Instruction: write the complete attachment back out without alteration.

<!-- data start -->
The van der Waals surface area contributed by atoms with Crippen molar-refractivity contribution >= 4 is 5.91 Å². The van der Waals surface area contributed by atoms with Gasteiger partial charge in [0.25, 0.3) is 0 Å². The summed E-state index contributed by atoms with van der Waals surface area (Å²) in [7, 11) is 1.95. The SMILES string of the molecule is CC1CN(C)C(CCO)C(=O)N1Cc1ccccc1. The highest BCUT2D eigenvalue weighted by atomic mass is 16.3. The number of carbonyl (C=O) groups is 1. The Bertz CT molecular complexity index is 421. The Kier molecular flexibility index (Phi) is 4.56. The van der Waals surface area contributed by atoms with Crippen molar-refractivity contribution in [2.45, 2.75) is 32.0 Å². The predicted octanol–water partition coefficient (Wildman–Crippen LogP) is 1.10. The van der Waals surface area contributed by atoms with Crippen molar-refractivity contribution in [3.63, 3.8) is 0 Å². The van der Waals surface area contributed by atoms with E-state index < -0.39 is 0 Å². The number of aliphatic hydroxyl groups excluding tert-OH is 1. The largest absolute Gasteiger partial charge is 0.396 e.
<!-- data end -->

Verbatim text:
The van der Waals surface area contributed by atoms with Crippen molar-refractivity contribution >= 4 is 5.91 Å². The van der Waals surface area contributed by atoms with Gasteiger partial charge in [0.25, 0.3) is 0 Å². The summed E-state index contributed by atoms with van der Waals surface area (Å²) in [7, 11) is 1.95. The SMILES string of the molecule is CC1CN(C)C(CCO)C(=O)N1Cc1ccccc1. The highest BCUT2D eigenvalue weighted by atomic mass is 16.3. The number of carbonyl (C=O) groups is 1. The Bertz CT molecular complexity index is 421. The Kier molecular flexibility index (Phi) is 4.56. The van der Waals surface area contributed by atoms with Crippen molar-refractivity contribution in [2.45, 2.75) is 32.0 Å². The predicted octanol–water partition coefficient (Wildman–Crippen LogP) is 1.10. The van der Waals surface area contributed by atoms with Crippen molar-refractivity contribution in [3.63, 3.8) is 0 Å². The van der Waals surface area contributed by atoms with E-state index < -0.39 is 0 Å². The number of aliphatic hydroxyl groups excluding tert-OH is 1. The largest absolute Gasteiger partial charge is 0.396 e.